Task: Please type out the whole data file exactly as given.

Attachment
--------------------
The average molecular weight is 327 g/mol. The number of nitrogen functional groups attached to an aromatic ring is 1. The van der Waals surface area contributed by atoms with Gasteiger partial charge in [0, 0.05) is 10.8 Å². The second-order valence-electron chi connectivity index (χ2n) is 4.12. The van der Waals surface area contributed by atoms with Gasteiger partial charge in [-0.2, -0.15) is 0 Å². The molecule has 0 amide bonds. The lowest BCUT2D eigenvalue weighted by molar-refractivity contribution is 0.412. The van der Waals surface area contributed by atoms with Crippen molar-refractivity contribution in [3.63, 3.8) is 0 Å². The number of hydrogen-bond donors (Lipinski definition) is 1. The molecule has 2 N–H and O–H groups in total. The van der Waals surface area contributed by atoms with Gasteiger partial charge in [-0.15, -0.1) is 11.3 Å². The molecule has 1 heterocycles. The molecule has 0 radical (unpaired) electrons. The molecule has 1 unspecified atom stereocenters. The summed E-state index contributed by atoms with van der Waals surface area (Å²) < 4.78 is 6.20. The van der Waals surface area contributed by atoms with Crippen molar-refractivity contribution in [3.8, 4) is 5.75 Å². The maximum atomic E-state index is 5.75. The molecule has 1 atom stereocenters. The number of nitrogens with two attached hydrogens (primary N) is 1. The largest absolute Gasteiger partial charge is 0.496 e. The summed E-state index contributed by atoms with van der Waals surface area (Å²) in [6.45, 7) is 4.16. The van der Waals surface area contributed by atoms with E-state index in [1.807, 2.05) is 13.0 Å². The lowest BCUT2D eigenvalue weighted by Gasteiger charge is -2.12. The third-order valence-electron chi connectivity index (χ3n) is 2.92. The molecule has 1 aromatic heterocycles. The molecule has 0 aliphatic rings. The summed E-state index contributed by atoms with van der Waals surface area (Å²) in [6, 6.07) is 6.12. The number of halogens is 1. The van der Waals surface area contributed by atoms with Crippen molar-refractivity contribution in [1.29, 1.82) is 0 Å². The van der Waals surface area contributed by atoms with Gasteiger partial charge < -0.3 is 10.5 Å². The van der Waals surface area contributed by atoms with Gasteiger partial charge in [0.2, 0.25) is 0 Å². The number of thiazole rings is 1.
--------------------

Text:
The average molecular weight is 327 g/mol. The number of nitrogen functional groups attached to an aromatic ring is 1. The van der Waals surface area contributed by atoms with Gasteiger partial charge in [0, 0.05) is 10.8 Å². The second-order valence-electron chi connectivity index (χ2n) is 4.12. The van der Waals surface area contributed by atoms with Gasteiger partial charge in [-0.2, -0.15) is 0 Å². The molecule has 0 amide bonds. The lowest BCUT2D eigenvalue weighted by molar-refractivity contribution is 0.412. The van der Waals surface area contributed by atoms with Crippen molar-refractivity contribution in [3.63, 3.8) is 0 Å². The number of hydrogen-bond donors (Lipinski definition) is 1. The molecule has 2 N–H and O–H groups in total. The van der Waals surface area contributed by atoms with Gasteiger partial charge in [-0.15, -0.1) is 11.3 Å². The molecule has 1 heterocycles. The molecule has 0 radical (unpaired) electrons. The molecule has 1 unspecified atom stereocenters. The summed E-state index contributed by atoms with van der Waals surface area (Å²) < 4.78 is 6.20. The van der Waals surface area contributed by atoms with Crippen molar-refractivity contribution in [3.8, 4) is 5.75 Å². The maximum atomic E-state index is 5.75. The molecule has 1 atom stereocenters. The number of nitrogens with two attached hydrogens (primary N) is 1. The largest absolute Gasteiger partial charge is 0.496 e. The summed E-state index contributed by atoms with van der Waals surface area (Å²) in [6.45, 7) is 4.16. The van der Waals surface area contributed by atoms with E-state index in [1.807, 2.05) is 13.0 Å². The lowest BCUT2D eigenvalue weighted by Gasteiger charge is -2.12. The third-order valence-electron chi connectivity index (χ3n) is 2.92. The molecule has 1 aromatic heterocycles. The molecule has 0 aliphatic rings. The summed E-state index contributed by atoms with van der Waals surface area (Å²) in [6, 6.07) is 6.12. The number of halogens is 1. The van der Waals surface area contributed by atoms with Crippen molar-refractivity contribution in [1.29, 1.82) is 0 Å². The van der Waals surface area contributed by atoms with Gasteiger partial charge < -0.3 is 10.5 Å². The van der Waals surface area contributed by atoms with Gasteiger partial charge in [0.2, 0.25) is 0 Å². The number of thiazole rings is 1.